On the frontline of China's spending revolution: small loans, big data
By Matthew Miller
TIANJIN, China (Reuters) - In a mobile phone shop in Tianjin, northeast China, Jiao Zhiwen sells about 220,000 yuan ($32,000) in small loans each month, one of hundreds of thousands of loans agents helping to fund the country's unprecedented consumer spending spree.
Though seven in 10 customers have never financed a purchase before, most loans are processed in 25 minutes, with a basic ID check and proof of a bank account.
Jiao's store on a busy commercial road, among furniture and enamel factories, is on the frontline of a consumer finance revolution in a country with a fast-growing borrowing culture, a government keen to boost spending, but still no provision for personal bankruptcy.
"They are factory workers, construction laborers and shop assistants," Jiao says of her clients.
"They need to feel they should only dig a little money out of their pockets each month and not too much at one time."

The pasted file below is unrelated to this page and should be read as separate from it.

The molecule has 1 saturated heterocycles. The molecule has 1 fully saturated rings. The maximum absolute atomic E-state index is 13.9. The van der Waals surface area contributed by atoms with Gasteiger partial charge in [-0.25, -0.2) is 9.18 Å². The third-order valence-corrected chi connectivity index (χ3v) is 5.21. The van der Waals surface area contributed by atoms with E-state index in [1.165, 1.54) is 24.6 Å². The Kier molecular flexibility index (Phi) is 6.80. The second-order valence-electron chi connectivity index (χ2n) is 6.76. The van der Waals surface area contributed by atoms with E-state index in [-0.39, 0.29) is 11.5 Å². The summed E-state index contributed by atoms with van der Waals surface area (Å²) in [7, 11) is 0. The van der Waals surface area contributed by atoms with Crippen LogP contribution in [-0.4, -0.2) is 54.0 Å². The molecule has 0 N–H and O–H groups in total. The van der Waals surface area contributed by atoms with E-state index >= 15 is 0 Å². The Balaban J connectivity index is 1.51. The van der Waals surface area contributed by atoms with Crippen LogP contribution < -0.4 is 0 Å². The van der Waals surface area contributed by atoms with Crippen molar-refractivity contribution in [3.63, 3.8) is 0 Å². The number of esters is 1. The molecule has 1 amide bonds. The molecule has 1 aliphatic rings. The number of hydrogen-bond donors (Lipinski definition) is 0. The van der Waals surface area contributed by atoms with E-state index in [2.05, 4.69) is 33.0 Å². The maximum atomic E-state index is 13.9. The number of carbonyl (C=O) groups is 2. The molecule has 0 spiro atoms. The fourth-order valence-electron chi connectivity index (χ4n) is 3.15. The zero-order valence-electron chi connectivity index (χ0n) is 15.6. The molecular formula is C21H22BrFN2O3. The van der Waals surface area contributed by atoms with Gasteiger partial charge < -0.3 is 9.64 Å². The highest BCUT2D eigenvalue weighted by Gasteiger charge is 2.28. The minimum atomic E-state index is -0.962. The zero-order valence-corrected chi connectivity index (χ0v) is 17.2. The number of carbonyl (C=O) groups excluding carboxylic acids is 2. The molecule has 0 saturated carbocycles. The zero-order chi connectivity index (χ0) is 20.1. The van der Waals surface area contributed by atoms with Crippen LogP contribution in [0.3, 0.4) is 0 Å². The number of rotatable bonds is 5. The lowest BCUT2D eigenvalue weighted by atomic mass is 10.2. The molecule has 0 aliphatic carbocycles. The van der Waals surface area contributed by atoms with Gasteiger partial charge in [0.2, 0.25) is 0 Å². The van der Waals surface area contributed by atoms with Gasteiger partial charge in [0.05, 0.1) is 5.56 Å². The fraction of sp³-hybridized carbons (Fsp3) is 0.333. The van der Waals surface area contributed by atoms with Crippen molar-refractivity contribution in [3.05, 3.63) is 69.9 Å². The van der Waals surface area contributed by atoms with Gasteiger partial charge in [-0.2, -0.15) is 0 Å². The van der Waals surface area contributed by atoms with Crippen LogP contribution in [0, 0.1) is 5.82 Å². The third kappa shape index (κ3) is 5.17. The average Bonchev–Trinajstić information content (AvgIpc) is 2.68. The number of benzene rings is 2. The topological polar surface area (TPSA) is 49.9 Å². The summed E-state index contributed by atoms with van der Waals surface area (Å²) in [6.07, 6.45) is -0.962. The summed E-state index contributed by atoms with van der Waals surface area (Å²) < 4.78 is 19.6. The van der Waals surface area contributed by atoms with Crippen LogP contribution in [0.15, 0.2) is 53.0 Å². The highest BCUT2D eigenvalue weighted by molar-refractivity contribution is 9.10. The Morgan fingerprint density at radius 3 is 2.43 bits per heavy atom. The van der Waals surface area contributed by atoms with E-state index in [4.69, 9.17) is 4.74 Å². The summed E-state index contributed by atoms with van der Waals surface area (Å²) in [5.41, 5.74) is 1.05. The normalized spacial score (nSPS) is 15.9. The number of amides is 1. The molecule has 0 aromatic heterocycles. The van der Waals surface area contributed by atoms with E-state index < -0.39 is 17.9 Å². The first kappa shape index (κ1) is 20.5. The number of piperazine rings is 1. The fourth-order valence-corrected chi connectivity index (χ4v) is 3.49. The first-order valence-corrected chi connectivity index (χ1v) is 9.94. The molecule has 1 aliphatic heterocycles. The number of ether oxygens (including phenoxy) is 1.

Jiao works for Home Credit China, among the handful of small-loans firms to receive national licenses over the last three years to offer modest, mostly high-interest, loans to bring China's roughly 300 million under-banked adults into its $3.9 trillion consumer finance market.
Beijing wants its high-saving population to have greater access to credit, so personal consumption can take over from industry and infrastructure spending as the key driver of growth.
Zhang Xiao, 22, a student at Shanghai University, embodies the change in attitudes, taking a 500 yuan loan to buy clothes over the Lunar New Year holiday. Continued...